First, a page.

And now, my 10 favourite comic series of 2013, presented in no particular order (except #1):
#10. Batwoman (until #25)
I’ve already discussed how badly DC ruined Batwoman by losing the creative team of W. Haden Blackman and J.H. Williams III, so there’s no need to rehash that here. I will just say that, while I’m not trying to hate on the current creative team of Marc Andreyko and Trevor McCarthy, they’re just not as good as Blackman and Williams were. Nowhere near it, and McCarthy’s attempts to give us a little Williams-esque work with flowing, irregular panels and unusual perspectives just makes me miss Williams more. But the book was great before #25, so it’s on this list.
#9. Wonder Woman
Brian Azzarello is just not a superhero writer. His work on the crime noir epic 100 Bullets was fantastic, of course, and his run on Hellblazer got me back into liking John Constantine (before DC ruined Constantine in the New 52), but his Batman and Superman stories were less brilliant (though the Batman stories are pretty good). His dirty, gritty, morally-grey, doublespeak style just isn’t suited to the brightly-colored, black-and-white morality of the spandex set, and that’s okay.
When it was announced that he was going to be writing Wonder Woman in the New 52, I was skeptical. Even with artist Cliff Chiang (whom I’ve loved since the Beware the Creeper mini-series – pick it up if you can find it), I didn’t think Azzarello could pull it off. How could he? He’s just not a superhero guy!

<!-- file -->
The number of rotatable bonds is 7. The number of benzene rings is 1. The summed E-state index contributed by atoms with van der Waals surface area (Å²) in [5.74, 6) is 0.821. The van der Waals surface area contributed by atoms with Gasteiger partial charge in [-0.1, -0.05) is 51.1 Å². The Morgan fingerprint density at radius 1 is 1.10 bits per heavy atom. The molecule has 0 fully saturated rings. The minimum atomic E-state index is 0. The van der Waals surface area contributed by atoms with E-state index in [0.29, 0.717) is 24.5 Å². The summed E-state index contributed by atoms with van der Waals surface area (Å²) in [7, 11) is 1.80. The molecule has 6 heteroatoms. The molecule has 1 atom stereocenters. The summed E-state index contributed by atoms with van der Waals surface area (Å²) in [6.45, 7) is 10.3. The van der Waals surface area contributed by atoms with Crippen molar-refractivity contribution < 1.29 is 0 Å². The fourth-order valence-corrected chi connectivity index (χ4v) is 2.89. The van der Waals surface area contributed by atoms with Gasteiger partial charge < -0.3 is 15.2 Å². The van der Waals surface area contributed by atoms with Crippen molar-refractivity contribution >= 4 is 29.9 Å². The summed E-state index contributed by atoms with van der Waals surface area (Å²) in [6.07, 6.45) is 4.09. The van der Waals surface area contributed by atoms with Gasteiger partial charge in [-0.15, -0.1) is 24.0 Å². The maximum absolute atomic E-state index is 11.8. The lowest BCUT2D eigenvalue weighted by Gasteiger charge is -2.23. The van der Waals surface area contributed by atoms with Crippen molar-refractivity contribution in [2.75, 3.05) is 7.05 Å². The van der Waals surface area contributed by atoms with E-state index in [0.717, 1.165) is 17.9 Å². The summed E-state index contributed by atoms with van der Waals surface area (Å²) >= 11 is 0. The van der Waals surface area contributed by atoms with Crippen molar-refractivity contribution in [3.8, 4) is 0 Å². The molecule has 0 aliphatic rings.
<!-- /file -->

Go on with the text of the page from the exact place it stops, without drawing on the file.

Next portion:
Apparently Brian Azzarello knew that too, because Wonder Woman is not a superhero comic book. Yes, it stars Wonder Woman, of course, but if you’re expecting big fights against supervillains in colorful costumes and an arc of morality tales every 4 to 6 issues, you’re in for a delightful disappointment.
Instead, Azzarello made Wonder Woman into what basically amounts to a family squabble writ large – writ as large as possible, really, since the family involved is the pantheon of Greek Gods. In its 30 issues so far, there hasn’t been a hint of anything like a supervillain appearing, just gods pissed off at each other over things that would land normal humans on a week-long episode of Jerry Springer.
And it works.
Kudos to Brian Azzarello and Cliff Chiang for making a book starring a superhero into a brilliant mythological journey, where the gods are every bit as petty, vain, short-sighted, conflict-laden, and selfish as the humans that are supposed to worship them. I’ll be sad when their run ends this year.
#8. Superior Spider-Man
You should be reading this comic. Why are you not reading this? Hurry up before Peter Parker comes back!